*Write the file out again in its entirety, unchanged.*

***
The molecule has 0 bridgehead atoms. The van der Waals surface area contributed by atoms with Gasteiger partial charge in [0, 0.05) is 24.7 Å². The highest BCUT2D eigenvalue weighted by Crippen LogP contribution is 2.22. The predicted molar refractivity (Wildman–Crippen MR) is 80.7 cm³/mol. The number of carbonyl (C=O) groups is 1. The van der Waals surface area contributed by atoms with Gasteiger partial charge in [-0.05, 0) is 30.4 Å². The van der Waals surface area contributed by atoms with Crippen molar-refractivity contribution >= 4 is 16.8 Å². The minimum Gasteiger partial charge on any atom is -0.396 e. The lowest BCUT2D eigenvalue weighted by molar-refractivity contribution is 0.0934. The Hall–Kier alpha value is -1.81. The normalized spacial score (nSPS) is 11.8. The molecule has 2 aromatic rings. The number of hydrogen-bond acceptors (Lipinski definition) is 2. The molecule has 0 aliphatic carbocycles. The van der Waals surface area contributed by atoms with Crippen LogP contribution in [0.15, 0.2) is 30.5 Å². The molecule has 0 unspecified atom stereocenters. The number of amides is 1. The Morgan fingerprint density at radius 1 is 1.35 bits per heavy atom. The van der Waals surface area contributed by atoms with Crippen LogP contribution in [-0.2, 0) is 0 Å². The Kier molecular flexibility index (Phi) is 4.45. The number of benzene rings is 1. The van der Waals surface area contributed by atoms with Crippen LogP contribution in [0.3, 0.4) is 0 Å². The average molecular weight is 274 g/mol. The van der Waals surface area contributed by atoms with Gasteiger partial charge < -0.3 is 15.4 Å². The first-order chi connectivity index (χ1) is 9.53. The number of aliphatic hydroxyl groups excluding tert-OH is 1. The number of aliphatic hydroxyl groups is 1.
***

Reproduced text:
The molecule has 0 bridgehead atoms. The van der Waals surface area contributed by atoms with Gasteiger partial charge in [0, 0.05) is 24.7 Å². The highest BCUT2D eigenvalue weighted by Crippen LogP contribution is 2.22. The predicted molar refractivity (Wildman–Crippen MR) is 80.7 cm³/mol. The number of carbonyl (C=O) groups is 1. The van der Waals surface area contributed by atoms with Gasteiger partial charge in [-0.05, 0) is 30.4 Å². The van der Waals surface area contributed by atoms with Crippen molar-refractivity contribution >= 4 is 16.8 Å². The minimum Gasteiger partial charge on any atom is -0.396 e. The lowest BCUT2D eigenvalue weighted by molar-refractivity contribution is 0.0934. The Hall–Kier alpha value is -1.81. The normalized spacial score (nSPS) is 11.8. The molecule has 2 aromatic rings. The number of hydrogen-bond acceptors (Lipinski definition) is 2. The molecule has 0 aliphatic carbocycles. The van der Waals surface area contributed by atoms with Crippen LogP contribution in [0.15, 0.2) is 30.5 Å². The molecule has 0 unspecified atom stereocenters. The number of amides is 1. The Morgan fingerprint density at radius 1 is 1.35 bits per heavy atom. The van der Waals surface area contributed by atoms with Crippen LogP contribution in [-0.2, 0) is 0 Å². The Kier molecular flexibility index (Phi) is 4.45. The number of benzene rings is 1. The van der Waals surface area contributed by atoms with Crippen LogP contribution in [0.3, 0.4) is 0 Å². The average molecular weight is 274 g/mol. The van der Waals surface area contributed by atoms with Gasteiger partial charge < -0.3 is 15.4 Å². The first-order chi connectivity index (χ1) is 9.53. The number of aliphatic hydroxyl groups excluding tert-OH is 1. The number of aliphatic hydroxyl groups is 1.